The residence of defendant corporation is Imperial County, the county in which its principal office is located. 6A Cal.Jur. 272, sec. 140. If Weinberg is not a necessary party to the action his joinder as a defendant cannot defeat defendant corporation's right to have the action tried in the county of its residence. White v. Kaiser-Frazer Corp., 100 Cal.App.2d 754, 758, 224 P.2d 833, 836. ‘Where both resident and nonresident defendants are necessary parties, a change of venue will not be granted upon demand of the nonresident defendant. Freeman v. Dowling, 219 Cal. 213, 217, 25 P.2d 980. ‘The test is to be made by ascertaining who are necessary parties to the action as it is set forth in the complaint, and what parties are necessary in order to enable the plaintiffs to obtain all the relief which is properly included in the prayer for relief made therein.’ Freeman v. Dowling, supra, 219 Cal. at page 217, 25 P.2d  at page 981. (Italics added.) In determining a motion for a change of venue, the court must accept as true the material allegations of the complaint which are not controverted. Peterson v. Sherman, 68 Cal.App.2d 706, 711, 157 P.2d 863; Lachman Co. v. Central Cal. Berry Growers' Ass'n, 58 Cal.App. 748, 752, 209 P. 379. The verified complaint is an affidavit or evidence proper to be considered in opposition to the motion, Goes v. Perry, 18 Cal.2d 373, 378, 115 P.2d 441; Atwater v. Argonne Van & Storage Co., 74 Cal.App.2d 410, 412, 168 P.2d 776, and, on appeal from an order denying a motion for a change, is deemed to establish all facts therein stated and which reasonably may be inferred from those stated. Brainard v. Brainard, 82 Cal.App.2d 478, 480, 186 P.2d 990. Upon a motion for change of venue, the court should not try disputed issues of fact going to the merits of the cause, upon the conflicting affidavits, in order to determine whether or not a cause of action does in reality exist against the resident defendant. California Collection Agency v. Fontana, 61 Cal.App.2d 648, 653, 143 P.2d 507. The real issue for determination of the trial court was whether plaintiff, in joining the resident party as a defendant, had reasonable grounds for the belief that he had a cause of action against the resident defendant. California Collection Agency v. Fontana, 61 Cal.App.2d 648, 653, 143 P.2d 507.' White v. Kaiser-Frazer Corp., 100 Cal.App.2d 754, 758, 224 P.2d 833.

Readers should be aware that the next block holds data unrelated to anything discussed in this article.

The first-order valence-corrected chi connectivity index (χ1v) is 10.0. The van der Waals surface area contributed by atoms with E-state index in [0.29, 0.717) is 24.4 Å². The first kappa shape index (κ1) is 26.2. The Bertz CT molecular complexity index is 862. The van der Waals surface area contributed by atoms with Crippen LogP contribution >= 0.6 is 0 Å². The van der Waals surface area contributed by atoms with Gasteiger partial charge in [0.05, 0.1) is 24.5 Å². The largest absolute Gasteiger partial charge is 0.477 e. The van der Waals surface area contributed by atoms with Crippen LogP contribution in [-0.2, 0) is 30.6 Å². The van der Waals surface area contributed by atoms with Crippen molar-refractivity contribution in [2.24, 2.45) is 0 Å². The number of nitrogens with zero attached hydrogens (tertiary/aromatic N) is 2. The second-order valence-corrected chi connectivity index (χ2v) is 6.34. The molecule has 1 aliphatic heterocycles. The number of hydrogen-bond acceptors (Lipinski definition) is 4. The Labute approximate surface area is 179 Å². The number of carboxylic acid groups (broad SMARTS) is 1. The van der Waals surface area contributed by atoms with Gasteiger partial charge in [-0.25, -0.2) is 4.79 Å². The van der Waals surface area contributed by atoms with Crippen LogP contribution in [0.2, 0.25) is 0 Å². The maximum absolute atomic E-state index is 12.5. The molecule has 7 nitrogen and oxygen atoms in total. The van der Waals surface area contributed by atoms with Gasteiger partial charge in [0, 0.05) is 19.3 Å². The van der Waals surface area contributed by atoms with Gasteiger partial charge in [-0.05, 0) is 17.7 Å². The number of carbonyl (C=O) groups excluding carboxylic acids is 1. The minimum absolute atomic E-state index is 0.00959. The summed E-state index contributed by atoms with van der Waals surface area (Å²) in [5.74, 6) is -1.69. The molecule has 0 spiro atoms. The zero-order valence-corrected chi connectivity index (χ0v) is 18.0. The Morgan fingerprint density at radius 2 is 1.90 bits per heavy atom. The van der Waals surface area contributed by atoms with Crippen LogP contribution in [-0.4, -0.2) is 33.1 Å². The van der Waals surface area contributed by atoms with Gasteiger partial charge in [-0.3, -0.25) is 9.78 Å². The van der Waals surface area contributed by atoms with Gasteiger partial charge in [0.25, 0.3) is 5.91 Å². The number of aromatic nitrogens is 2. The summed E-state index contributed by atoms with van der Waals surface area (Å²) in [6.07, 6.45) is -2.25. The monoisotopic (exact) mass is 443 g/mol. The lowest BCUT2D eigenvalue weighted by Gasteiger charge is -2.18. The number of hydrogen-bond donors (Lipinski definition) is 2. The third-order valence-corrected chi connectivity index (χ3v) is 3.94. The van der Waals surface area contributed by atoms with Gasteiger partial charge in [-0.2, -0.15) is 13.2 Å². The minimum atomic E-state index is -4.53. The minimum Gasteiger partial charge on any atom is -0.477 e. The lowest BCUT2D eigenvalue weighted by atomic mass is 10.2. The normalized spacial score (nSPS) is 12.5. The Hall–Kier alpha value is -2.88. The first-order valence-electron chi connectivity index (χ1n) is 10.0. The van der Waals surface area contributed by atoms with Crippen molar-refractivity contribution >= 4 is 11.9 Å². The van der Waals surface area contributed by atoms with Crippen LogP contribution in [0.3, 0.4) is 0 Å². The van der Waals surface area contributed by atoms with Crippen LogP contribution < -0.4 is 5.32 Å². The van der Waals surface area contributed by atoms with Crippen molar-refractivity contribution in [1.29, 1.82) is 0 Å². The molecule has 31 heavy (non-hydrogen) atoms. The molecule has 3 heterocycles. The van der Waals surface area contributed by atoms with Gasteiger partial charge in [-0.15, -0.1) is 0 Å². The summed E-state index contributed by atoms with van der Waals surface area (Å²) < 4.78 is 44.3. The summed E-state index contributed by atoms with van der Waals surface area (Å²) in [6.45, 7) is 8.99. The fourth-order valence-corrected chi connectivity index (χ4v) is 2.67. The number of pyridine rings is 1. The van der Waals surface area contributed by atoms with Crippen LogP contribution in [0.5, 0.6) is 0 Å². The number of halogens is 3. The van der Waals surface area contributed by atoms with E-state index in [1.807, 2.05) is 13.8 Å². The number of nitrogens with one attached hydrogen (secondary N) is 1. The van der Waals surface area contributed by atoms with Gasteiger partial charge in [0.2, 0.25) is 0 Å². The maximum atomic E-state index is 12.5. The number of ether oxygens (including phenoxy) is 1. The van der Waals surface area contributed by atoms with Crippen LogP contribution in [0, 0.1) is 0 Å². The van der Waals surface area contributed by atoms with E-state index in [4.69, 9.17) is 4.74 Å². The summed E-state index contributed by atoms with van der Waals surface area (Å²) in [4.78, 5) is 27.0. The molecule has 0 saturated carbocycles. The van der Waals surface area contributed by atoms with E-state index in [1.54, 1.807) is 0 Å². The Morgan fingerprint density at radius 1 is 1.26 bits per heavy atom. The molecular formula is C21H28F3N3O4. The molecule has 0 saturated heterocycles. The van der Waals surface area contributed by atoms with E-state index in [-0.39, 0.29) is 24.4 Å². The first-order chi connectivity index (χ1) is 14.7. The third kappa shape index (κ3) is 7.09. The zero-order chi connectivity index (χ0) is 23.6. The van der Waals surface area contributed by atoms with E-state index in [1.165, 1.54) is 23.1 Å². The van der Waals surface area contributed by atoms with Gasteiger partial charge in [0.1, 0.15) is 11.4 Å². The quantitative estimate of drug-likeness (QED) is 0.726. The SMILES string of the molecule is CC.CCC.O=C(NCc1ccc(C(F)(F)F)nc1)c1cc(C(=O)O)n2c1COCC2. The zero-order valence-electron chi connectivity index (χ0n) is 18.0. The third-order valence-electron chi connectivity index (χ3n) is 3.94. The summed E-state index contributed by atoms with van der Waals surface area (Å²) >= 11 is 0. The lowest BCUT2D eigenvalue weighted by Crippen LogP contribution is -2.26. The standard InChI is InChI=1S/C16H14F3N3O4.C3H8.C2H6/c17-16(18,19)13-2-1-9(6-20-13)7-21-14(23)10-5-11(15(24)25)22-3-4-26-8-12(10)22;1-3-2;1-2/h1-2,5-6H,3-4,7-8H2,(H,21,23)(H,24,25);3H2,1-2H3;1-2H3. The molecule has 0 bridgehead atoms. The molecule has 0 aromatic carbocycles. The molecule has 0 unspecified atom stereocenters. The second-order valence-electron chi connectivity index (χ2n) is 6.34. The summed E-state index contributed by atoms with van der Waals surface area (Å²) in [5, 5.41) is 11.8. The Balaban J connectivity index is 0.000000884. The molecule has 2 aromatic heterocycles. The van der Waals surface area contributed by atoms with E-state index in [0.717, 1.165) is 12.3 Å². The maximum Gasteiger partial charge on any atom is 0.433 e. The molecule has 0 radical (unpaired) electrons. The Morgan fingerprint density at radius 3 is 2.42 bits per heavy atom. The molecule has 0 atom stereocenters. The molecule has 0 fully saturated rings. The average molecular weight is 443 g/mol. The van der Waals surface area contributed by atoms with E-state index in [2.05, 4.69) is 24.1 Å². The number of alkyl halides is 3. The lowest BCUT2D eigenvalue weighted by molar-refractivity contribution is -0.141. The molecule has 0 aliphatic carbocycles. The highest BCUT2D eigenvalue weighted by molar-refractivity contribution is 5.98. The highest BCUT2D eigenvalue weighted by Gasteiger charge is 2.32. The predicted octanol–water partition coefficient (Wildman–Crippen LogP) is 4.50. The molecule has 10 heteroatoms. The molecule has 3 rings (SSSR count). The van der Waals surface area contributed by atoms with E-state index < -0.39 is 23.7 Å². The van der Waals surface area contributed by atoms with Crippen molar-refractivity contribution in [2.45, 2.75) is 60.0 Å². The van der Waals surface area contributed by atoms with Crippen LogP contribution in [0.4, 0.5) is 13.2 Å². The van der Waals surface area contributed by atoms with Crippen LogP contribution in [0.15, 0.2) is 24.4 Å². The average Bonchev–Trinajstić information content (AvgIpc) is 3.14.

The question in the present case was one of fact for the trial court. In the absence of an abuse of discretion, we cannot disturb its determination. The court could reasonably have concluded from the complaint and the affidavits filed in opposition to the motion, and the inferences that may be drawn therefrom, that: the screw conveyor is a dangerous instrumentality; Weinberg has been in the cattle and grain business for many years; he, with others in a partnership, purchased the property, including the conveyor, in November, 1949; he is charged with knowledge of the safety orders of the Department of Industrial Relations which require that screw conveyors and pits be protected with guard rails and other safety devices; he knew that a screw conveyor in the condition of the one which caused the injuries is dangerous; the premises, conveyor, and pit were in the same condition at the time of the accident as they were at the time he purchased them and they were not protected as required; Weinberg, as an officer of the corporation, knew the condition of the conveyor and pit and permitted them to remain in that condition; an ordinary prudent person should have anticipated that danger to others was likely to occur from a screw conveyor and pit which were not protected as required by the safety orders.
Applying the test stated above, the trial judge was warranted in concluding that Weinberg is a necessary party defendant to enable plaintiffs to obtain all the relief which they seek; and that in joining him as a defendant, plaintiffs had reasonable grounds for the belief that they had a cause of action against the resident defendant.
SHINN, P. J., and WOOD, J., concur.